Mavis Staples does more than just get by. There’s no quit in her. At 80, she’s still a powerhouse, dominating the stage and the studio, her voice and her mission statement still as strong as ever.
Accompanied by Rick Holmstrom’s Pops-flavored guitar leads, Staples still knocks it out of the park every time she steps up to the mic, her sensual moans still straddling the line between passion and preaching.
But as much as Staples remains rooted in the past, she’s allowed her sound to move forward. Holmstrom is a versatile accompanist who seems to guess her destination before she begins her vocal journey, staying as close as family without getting in the way.
“Change” sustains the message the Stapleses have been espousing for decades: “What good is freedom if we haven’t learned to be free,” Staples asks as Holmstrom throws in ominous clangy chords that sound like shrapnel pinging off the studio walls.
Ben Harper produced We Get By and composed the songs, but Staples still makes ’em her own with her road-tested band. “Anytime” sounds like classic Staples, the throbbing bassline and slinky guitar lead recalling the Muscle Shoals sessions that produced the Staples’ classic Be Altitude: Respect Yourself, Mavis’ outro sounding as youthful and ebullient as her vocals from that 1972 session.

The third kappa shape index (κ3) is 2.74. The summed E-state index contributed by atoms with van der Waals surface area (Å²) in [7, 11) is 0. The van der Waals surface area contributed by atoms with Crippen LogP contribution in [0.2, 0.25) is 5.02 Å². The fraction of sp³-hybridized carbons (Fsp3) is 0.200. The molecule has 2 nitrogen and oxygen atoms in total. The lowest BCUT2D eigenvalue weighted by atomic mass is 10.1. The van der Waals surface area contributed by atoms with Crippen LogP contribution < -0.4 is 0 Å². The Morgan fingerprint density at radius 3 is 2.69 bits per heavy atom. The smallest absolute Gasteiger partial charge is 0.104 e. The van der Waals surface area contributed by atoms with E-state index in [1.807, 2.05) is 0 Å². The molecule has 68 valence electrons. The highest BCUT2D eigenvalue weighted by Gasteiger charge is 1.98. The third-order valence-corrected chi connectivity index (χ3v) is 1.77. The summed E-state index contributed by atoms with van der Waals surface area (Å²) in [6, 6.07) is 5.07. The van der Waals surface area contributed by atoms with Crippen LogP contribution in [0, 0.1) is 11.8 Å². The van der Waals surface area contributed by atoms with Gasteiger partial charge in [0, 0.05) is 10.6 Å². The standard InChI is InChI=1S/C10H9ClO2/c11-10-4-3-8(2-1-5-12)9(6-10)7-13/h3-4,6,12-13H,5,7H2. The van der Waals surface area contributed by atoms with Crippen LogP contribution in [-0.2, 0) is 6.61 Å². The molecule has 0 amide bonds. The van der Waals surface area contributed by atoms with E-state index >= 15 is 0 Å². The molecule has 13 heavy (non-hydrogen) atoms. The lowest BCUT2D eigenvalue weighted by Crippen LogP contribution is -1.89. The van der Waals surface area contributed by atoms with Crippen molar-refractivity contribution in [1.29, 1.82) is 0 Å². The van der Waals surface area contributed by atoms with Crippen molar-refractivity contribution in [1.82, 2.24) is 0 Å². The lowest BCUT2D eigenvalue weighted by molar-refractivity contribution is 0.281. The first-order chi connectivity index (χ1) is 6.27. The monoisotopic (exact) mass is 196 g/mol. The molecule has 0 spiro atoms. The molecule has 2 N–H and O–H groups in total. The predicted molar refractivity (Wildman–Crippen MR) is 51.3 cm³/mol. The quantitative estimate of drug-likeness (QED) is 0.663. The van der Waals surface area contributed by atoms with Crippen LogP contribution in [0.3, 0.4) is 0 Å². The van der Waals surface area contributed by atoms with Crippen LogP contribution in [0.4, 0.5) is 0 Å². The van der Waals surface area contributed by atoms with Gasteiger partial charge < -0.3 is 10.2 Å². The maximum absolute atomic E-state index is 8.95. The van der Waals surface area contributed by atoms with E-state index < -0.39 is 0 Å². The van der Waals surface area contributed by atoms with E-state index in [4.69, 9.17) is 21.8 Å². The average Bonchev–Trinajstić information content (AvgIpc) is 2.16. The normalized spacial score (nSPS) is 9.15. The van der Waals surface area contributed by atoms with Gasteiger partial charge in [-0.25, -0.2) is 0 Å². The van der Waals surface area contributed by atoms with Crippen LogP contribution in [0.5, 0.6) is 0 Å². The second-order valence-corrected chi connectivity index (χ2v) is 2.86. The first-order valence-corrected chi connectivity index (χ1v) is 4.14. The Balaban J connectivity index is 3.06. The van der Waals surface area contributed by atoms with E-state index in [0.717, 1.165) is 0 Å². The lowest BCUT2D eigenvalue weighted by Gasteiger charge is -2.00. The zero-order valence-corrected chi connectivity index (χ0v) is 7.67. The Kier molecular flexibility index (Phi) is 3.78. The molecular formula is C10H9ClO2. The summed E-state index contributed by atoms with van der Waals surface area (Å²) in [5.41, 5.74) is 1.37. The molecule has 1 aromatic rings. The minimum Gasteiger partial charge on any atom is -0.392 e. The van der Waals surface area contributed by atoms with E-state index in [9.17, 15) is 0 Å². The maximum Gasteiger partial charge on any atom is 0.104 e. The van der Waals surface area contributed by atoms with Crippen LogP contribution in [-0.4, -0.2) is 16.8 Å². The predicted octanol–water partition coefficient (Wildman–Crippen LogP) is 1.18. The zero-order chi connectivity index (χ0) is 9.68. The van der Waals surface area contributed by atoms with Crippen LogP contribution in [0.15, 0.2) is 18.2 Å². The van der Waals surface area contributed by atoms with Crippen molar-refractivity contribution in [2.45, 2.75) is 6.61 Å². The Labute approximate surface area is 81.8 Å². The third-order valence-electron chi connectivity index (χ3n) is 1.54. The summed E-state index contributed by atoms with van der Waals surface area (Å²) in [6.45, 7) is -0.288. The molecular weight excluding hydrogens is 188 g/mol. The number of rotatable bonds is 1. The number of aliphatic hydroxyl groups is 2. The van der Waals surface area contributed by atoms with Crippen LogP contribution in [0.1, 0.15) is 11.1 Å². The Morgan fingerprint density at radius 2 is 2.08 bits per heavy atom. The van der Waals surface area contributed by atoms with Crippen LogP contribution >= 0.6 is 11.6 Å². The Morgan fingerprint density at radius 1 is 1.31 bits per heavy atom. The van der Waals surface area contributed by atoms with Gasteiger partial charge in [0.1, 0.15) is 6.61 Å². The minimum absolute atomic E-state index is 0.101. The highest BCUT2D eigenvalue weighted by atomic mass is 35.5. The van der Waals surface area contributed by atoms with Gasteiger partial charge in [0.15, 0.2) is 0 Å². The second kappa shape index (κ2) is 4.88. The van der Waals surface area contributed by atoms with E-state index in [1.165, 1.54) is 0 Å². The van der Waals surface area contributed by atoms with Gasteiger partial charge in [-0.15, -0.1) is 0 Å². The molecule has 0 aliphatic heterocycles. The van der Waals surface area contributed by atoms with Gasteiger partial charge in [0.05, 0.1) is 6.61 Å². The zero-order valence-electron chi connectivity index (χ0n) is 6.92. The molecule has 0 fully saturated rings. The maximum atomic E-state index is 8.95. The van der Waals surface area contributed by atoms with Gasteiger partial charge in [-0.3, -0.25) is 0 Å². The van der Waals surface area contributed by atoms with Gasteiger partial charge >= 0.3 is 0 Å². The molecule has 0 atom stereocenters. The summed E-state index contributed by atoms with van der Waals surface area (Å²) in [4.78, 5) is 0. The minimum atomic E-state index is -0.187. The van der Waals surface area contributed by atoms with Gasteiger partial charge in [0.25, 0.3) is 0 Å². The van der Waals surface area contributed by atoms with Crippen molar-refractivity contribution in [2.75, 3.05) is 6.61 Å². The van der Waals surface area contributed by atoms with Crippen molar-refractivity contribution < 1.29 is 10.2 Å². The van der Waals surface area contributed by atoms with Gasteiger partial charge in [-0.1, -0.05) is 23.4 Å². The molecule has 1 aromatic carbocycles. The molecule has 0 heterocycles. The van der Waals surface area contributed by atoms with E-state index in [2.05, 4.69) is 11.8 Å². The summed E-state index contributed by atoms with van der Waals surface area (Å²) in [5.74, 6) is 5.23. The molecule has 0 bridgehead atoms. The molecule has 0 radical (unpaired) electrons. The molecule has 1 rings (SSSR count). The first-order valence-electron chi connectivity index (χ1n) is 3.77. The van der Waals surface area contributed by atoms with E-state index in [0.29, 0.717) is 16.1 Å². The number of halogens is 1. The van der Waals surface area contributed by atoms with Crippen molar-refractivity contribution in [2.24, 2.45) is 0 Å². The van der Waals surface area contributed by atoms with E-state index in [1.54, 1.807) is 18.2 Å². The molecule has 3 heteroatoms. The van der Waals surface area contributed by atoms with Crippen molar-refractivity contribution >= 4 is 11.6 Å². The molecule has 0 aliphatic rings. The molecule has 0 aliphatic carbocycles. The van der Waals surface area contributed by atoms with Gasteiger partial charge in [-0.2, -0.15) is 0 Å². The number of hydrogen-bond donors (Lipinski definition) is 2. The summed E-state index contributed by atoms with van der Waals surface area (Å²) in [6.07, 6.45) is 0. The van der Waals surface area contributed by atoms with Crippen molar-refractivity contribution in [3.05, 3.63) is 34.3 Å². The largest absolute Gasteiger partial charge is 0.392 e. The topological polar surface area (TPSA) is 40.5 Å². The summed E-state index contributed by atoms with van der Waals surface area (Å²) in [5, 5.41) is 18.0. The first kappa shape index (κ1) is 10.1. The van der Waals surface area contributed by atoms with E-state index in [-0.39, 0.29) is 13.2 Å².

The title cut is a duet with Ben Harper, so close to the classic Staples formula that it brings tears to your eyes as Holmstrom emulates Pops’ glorious, shimmery chords with Mavis moaning as churchily as she did on “The Weight” over and around Harper’s Staples family-style vocal harmony. “That’s a winnah!” Mavis shouts as the song fades out.
“Sometimes” is classic Staples, like an escapee from a neglected family vault, unearthed and still vibrant, Holmstrom slingin’ Pops’ licks around like a soulful ghost.
On “One More Change to Make,” Mavis reassures us with gritty, gospel soul that it’s not quite time for her journey to be over: “Been holdin’ on too long to let go / Been runnin’ too hard to slow down / Believin’ too deep to not have faith.”
If Staples allows anybody to put words in her mouth these days, let it be Harper, who lets her express herself through her still glorious voice while he whispers in her ear. It’s a match made in heaven.